He struck out only 434 times in 9,288 career at-bats. He played in San Diego’s only two World Series — batting a combined .371 — and was a 15-time All-Star. He had a memorable home run in Game 1 of the 1998 World Series off fellow San Diegan David Wells, and scored the winning run in the 1994 All-Star Game despite a bum knee.

    Gwynn never hit below .309 in a full season. He spread out his batting titles from 1984, when he batted .351, to 1997, when he hit .372.

    Gwynn was hitting .394 when a players’ strike ended the 1994 season, denying him a shot at becoming the first player to hit .400 since San Diego native Ted Williams hit .406 in 1941.

    Gwynn befriended Williams and the two loved to talk about hitting. Gwynn steadied Williams when he threw out the ceremonial first pitch before the 1999 All-Star Game at Boston’s Fenway Park.

    Fellow Hall of Famer Greg Maddux tweeted, “Tony Gwynn was the best pure hitter I ever faced! Condolences to his family.”

    Gwynn was known for his hearty laugh and warm personality. Every day at 4 p.m., Gwynn sat in the Padres’ dugout and talked baseball or anything else with the media.

    Tim Flannery, who was teammates with Gwynn on the Padres’ 1984 World Series team and later was on San Diego’s coaching staff, said he’ll “remember the cackle to his laugh. He was always laughing, always talking, always happy.”

    “The baseball world is going to miss one of the greats, and the world itself is going to miss one of the great men of mankind,” said Flannery, the San Francisco Giants’ third base coach. “He cared so much for other people. He had a work ethic unlike anybody else, and had a childlike demeanor of playing the game just because he loved it so much.”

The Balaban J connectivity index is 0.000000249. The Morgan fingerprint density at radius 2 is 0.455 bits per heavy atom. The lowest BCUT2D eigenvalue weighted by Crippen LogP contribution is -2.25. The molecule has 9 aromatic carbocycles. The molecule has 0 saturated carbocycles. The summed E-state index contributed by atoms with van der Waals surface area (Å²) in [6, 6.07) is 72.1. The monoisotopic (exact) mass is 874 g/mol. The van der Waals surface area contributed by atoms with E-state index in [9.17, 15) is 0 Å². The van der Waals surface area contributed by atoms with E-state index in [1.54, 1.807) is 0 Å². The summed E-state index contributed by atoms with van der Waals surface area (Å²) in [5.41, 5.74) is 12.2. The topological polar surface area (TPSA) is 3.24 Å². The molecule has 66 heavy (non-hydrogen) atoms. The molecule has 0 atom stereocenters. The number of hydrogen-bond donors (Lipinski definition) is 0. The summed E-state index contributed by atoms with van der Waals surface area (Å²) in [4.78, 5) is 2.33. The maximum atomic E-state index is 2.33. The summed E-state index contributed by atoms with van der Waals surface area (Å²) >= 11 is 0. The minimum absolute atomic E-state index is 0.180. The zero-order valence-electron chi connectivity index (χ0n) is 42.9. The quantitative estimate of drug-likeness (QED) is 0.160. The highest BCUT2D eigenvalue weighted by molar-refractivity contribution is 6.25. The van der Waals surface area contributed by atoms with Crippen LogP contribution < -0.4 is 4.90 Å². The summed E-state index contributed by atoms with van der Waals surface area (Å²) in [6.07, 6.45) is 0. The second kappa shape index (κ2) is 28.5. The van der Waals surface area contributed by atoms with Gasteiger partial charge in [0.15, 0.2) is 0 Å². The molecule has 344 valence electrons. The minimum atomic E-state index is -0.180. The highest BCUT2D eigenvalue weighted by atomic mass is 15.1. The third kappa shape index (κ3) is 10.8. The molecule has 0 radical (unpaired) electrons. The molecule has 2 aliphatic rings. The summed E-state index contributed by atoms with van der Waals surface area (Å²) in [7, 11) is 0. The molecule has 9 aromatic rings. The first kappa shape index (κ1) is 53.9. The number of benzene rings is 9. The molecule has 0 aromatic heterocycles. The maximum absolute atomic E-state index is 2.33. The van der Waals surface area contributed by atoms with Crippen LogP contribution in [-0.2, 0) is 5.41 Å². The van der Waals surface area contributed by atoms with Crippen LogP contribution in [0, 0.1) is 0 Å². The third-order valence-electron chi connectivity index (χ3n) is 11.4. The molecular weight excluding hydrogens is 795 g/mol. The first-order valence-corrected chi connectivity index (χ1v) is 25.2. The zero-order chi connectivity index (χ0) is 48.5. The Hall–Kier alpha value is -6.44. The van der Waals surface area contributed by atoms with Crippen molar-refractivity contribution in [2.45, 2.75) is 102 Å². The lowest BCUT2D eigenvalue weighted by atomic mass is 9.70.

Gwynn had been on a medical leave since late March from his job as baseball coach at San Diego State, his alma mater. He died at a hospital in suburban Poway, agent John Boggs said.

    “He was in a tough battle and the thing I can critique is he’s definitely in a better place,” Boggs said. “He suffered a lot. He battled. That’s probably the best way I can describe his fight against this illness he had, and he was courageous until the end.”

    Gwynn’s wife, Alicia, and other family members were at his side when he died, Boggs said.

    Gwynn’s son, Tony Jr., was with the Philadelphia Phillies, who later placed him on the bereavement list.

    “Today I lost my Dad, my best friend and my mentor,” Gwynn Jr. tweeted. “I’m gonna miss u so much pops. I’m gonna do everything in my power to continue to … Make u proud!”

    Gwynn had two operations for cancer in his right cheek between August 2010 and February 2012. The second surgery was complicated, with surgeons removing a facial nerve because it was intertwined with a tumor inside his right cheek. They grafted a nerve from Gwynn’s neck to help him eventually regain facial movement.

    Gwynn had been in and out of the hospital and had spent time in a rehab facility, Boggs said.

    “For more than 30 years, Tony Gwynn was a source of universal goodwill in the national pastime, and he will be deeply missed by the many people he touched,” Commissioner Bud Selig said.

    Fans paid their respects by visiting the statue of Gwynn on a grassy knoll just beyond the outfield at Petco Park.